My Mom Has Depression

Aedan is Kristen’s 11-year-old son. He has known that his mom has depression for the past three years – ever since a particularly bad episode almost ended her in the hospital. Since then, he has had multiple discussions with both his mom and his dad about mental illness. His dad interviewed him recently about his thoughts on mental illness for this video.

Kristen in glasses smiling with Aedan in blue t-shirt, also smiling. Aedan's mom has depression - he talks about it in the video in this post

My Mom Has Depression

Kristen has written about her relationship with Aedan before and how mental illness plays a role. Read Kristen’s letter to Aedan about her depression.

Resources for talking to kids about mental illness

Talking to Kids About Mental Illness – American Academy of Child & Adolescent Psychiatry

Should You Tell Your Kids About Your Mental Illness – PsychCentral

How to Talk to Kids and Teens About Mental Illness – U.S. News & World Report

About the Author

Aedan is one kick-ass kid. Seriously, not only does he understand mental illness and depression, he loves Harry Potter, Minecraft, and riding his Y-Fliker around the neighborhood. He also doesn’t like haircuts, just finished fifth grade, and would want you to know that he’s working on having his own awesome YouTube channel – as soon as he figures out all the technical stuff. He is loved dearly by both his mom and dad, and he’s just a good human being.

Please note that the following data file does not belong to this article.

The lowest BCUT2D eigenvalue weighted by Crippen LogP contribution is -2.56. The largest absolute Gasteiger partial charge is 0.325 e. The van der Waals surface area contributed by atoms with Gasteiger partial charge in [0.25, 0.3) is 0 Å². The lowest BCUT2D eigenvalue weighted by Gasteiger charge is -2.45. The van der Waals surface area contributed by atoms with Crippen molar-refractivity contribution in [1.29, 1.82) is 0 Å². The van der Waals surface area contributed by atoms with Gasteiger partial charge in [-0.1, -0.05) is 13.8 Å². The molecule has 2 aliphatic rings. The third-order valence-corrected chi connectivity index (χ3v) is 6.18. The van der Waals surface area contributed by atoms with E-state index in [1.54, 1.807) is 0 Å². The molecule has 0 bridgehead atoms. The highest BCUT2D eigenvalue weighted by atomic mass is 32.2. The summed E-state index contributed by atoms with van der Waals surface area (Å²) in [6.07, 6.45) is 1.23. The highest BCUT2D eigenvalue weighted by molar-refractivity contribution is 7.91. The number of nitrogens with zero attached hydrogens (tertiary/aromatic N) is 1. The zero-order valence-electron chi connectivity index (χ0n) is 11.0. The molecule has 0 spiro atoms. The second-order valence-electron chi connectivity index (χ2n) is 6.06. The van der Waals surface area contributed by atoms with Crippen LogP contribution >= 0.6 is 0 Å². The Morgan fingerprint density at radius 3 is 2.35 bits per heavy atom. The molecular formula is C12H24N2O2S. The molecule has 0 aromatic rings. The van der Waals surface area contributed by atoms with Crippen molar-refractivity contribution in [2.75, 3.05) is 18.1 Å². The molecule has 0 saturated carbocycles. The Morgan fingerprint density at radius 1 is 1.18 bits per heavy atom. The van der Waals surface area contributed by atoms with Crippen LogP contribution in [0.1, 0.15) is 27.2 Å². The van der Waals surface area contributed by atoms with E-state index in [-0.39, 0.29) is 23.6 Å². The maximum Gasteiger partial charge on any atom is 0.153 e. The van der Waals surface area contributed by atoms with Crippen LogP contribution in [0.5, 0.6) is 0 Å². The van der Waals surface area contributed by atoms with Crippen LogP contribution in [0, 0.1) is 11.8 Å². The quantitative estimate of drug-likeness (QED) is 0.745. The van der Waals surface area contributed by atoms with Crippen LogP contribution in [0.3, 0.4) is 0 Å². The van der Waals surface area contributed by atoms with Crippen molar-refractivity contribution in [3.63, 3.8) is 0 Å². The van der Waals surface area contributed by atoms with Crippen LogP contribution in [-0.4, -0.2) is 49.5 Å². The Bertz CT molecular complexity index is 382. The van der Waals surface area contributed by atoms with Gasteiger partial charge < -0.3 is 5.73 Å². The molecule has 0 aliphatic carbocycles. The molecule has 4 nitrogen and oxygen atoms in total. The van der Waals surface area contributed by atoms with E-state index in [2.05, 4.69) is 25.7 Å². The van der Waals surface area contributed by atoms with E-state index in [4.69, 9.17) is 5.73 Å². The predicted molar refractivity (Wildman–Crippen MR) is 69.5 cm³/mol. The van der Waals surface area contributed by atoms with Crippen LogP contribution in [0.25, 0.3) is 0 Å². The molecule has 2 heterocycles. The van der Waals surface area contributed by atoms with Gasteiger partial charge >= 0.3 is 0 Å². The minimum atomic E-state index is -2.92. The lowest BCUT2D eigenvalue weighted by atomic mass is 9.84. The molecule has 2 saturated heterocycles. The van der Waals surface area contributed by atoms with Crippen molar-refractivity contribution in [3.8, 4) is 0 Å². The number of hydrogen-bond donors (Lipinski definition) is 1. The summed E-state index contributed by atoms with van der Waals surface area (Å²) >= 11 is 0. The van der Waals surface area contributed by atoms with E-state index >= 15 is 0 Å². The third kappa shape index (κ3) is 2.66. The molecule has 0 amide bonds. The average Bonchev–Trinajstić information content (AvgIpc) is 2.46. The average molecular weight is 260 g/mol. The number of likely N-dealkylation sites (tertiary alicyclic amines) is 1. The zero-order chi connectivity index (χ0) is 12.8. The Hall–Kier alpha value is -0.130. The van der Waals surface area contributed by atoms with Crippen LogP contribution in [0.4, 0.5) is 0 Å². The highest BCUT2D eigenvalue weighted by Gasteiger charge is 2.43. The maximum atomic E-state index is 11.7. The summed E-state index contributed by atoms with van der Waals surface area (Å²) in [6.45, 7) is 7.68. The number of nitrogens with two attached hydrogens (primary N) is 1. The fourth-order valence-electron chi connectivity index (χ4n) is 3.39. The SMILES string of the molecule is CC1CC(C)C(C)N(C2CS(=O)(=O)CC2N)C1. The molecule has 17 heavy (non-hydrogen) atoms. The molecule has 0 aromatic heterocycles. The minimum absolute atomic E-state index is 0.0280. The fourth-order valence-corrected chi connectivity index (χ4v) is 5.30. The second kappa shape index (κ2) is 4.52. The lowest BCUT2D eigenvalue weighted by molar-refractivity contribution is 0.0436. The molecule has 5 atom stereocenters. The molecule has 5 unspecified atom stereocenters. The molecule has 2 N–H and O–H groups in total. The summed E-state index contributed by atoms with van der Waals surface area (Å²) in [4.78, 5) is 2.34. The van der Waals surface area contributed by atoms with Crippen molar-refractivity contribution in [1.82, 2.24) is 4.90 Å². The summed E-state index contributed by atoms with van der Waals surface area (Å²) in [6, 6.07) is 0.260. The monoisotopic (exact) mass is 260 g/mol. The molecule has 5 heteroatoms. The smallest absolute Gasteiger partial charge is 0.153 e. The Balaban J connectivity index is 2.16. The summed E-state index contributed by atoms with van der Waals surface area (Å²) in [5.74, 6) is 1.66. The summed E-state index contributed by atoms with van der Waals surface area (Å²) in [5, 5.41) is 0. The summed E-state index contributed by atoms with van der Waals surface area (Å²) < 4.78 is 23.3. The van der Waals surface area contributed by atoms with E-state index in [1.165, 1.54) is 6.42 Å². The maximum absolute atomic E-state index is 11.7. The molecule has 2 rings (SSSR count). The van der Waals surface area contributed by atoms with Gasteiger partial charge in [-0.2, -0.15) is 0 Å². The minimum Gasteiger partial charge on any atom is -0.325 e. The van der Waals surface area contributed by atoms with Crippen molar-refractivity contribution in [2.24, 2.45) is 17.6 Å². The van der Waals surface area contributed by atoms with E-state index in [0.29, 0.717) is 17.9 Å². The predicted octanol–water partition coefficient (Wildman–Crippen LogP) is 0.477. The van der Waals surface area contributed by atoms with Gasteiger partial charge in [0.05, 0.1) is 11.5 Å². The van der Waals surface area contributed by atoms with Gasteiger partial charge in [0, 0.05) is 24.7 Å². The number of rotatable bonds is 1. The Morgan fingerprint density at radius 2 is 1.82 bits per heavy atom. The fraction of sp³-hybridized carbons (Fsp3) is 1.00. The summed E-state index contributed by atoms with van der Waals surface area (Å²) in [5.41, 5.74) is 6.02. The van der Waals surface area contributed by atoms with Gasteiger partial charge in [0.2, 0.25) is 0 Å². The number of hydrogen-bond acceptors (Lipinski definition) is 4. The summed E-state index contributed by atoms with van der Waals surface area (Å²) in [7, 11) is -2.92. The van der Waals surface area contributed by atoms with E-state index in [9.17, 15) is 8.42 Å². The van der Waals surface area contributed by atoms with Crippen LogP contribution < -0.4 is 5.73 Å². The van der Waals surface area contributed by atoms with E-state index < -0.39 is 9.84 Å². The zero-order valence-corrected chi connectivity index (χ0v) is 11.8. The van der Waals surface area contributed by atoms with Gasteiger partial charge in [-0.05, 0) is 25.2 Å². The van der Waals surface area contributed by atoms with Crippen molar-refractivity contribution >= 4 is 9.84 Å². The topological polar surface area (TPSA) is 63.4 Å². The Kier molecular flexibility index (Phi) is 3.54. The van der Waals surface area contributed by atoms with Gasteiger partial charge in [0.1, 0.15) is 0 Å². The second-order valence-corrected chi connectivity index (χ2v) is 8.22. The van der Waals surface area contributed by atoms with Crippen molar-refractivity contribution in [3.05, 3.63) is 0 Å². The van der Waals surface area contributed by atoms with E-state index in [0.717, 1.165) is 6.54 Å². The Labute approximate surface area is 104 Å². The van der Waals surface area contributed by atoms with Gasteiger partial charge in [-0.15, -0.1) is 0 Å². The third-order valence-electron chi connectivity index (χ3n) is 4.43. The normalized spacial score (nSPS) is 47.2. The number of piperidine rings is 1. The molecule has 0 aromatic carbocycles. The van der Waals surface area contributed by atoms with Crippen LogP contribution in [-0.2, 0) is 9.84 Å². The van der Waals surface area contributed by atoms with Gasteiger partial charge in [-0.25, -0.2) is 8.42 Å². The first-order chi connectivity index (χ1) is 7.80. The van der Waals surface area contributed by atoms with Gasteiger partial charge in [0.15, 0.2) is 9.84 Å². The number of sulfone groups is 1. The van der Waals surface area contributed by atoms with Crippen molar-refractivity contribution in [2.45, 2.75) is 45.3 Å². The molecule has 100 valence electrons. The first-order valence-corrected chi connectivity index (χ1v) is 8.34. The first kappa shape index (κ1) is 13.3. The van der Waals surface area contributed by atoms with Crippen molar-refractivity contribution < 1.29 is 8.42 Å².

Using Depression for Empowerment

Sean and Kristen have been together for over fifteen years, and married for most of it. There is no one who has more insight to Kristen’s depression (besides maybe Kristen herself) than Sean. In the past few years, though, he’s seen a different side to the illness – he’s seen her using depression for empowerment.